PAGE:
Wes averaged a little more than 12 minutes a game in his two seasons with the Lakers, playing behind Johnson, Michael Cooper and Byron Scott.

"I said, 'Man, Wes, if you played with somebody else you could be a star in this league,'" said Thompson, who made a point of watching Wesley at Marquette every chance he got. "He had a lot of talent and toughness and I see those same traits in his son."

Wesley was too young to have any memories of his father's playing days, though he has seen pictures. Wes said playing on the Lakers' championship teams was the highlight of his career. In fact, he played in just one more game (with Atlanta) after leaving Los Angeles.

"There's nothing like being a part of a world championship, back-to-back teams," Wes said, "where you're able to be the best 12, 14 players in the business that year and you're able to walk and get the ring from the commissioner. There's no bigger thing than that."

'Up close & personal'

Wesley's greatest strength comes with his versatility, Buzz Williams said. Not only can he play multiple positions, he can defend them as well. As the son of a former player, "There's not anything you're going to tell him in a basketball sense that he hasn't heard before."

"Wesley is not unlike most kids growing up, wanting to play in the NBA," Williams added. "The thing that was beneficial to him was even though that was his dream, he was able to see it up close and personal."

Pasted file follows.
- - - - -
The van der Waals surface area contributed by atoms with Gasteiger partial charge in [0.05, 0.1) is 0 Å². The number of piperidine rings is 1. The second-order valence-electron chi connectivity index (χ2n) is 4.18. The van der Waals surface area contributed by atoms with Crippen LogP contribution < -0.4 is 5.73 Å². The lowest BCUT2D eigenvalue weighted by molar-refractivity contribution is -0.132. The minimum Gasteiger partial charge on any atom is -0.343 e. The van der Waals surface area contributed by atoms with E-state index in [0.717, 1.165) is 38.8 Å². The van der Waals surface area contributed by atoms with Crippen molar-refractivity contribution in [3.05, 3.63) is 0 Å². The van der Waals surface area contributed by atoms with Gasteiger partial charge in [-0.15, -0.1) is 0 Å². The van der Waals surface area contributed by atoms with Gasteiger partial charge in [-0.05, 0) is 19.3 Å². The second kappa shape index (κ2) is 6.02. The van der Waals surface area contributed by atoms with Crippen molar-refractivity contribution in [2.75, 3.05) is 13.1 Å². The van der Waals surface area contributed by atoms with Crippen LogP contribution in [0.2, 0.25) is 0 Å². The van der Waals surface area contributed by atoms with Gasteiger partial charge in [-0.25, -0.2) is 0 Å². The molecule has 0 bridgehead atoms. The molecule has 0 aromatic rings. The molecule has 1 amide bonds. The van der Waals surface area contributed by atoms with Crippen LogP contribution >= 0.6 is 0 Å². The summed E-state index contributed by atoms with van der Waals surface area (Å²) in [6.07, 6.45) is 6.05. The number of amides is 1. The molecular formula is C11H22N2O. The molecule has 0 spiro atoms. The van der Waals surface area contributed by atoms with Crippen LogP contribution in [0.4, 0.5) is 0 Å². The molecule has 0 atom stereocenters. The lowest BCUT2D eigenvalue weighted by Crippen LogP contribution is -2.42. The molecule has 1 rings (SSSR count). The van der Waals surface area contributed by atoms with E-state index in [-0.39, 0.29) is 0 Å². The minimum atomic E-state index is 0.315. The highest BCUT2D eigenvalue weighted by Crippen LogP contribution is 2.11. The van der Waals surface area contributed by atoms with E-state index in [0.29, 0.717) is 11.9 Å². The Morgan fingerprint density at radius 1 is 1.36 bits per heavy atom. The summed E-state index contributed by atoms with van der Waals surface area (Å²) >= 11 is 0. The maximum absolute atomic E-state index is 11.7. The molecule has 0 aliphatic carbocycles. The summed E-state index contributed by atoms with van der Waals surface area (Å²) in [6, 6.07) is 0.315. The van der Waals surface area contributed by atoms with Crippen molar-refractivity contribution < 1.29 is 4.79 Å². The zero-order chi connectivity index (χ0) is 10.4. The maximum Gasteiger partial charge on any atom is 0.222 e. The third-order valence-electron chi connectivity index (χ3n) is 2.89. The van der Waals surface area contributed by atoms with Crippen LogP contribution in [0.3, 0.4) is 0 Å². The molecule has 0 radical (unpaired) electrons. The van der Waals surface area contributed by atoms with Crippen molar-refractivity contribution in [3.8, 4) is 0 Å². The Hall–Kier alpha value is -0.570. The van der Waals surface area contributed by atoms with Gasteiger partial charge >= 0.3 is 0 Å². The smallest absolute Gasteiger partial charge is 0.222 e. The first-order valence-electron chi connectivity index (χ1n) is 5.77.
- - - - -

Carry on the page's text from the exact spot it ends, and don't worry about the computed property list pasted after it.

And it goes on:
He already has met Johnson and Pat Riley, his father's coach with the Lakers. There will surely be more connections where that came from, with Wes joking, "As far as basketball is concerned, he has a lot of uncles he doesn't know about."

The two Matthews have talked with greater frequency in recent months, with Wes offering some advice to his son before he headed to training camp in Utah.

"I said, 'Just be your own self,'" Wes said. "'Go in there and work hard. Shoot the ball well and be a team leader. Make stuff happen.' When you've got an All-Star guard in Deron Williams, there's not a lot to do but just to play off him."

Don't expect much in the way of celebration on Wesley's part if he does make the team. The Jazz have until Monday to set their roster.

"There's no time for that," he said, adding, "It'd be a dream come true, but I wouldn't just be content with it. I want to be the best that I can be and give as much as I can. I don't want to leave any doubt, nothing in the tank."

rsiler@sltrib.com" Target="_BLANK">rsiler@sltrib.com

Name-dropper

Wes Matthews, father of Jazz rookie Wesley Matthews, played for six teams during his 11 seasons in the NBA (1980-90). Some of his more notable teammates:

» Washington Bullets: Elvin Hayes, Wes Unseld, Rick Mahorn, Mitch Kupchak, Kevin Grevey

» Atlanta Hawks: Dominique Wilkins, John Drew, Dan Roundfield , Spud Webb, Doc Rivers, Kenny Smith

» Philadelphia 76ers: Julius Erving, Maurice Cheeks, Moses Malone, Bobby Jones

» Chicago Bulls: Michael Jordan, Orlando Woolridge, Sidney Green

» San Antonio Spurs: Artis Gilmore, Alvin Robertson, Tyrone Corbin , Marc Iavaroni

» Los Angeles Lakers: Magic Johnson, Kareem Abdul-Jabbar, James Worthy, Byron Scott, A.C. Green, Kurt Rambis, Michael Cooper

Utah Jazz » The son of former NBA player Wes Matthews is hoping to stick with the Jazz.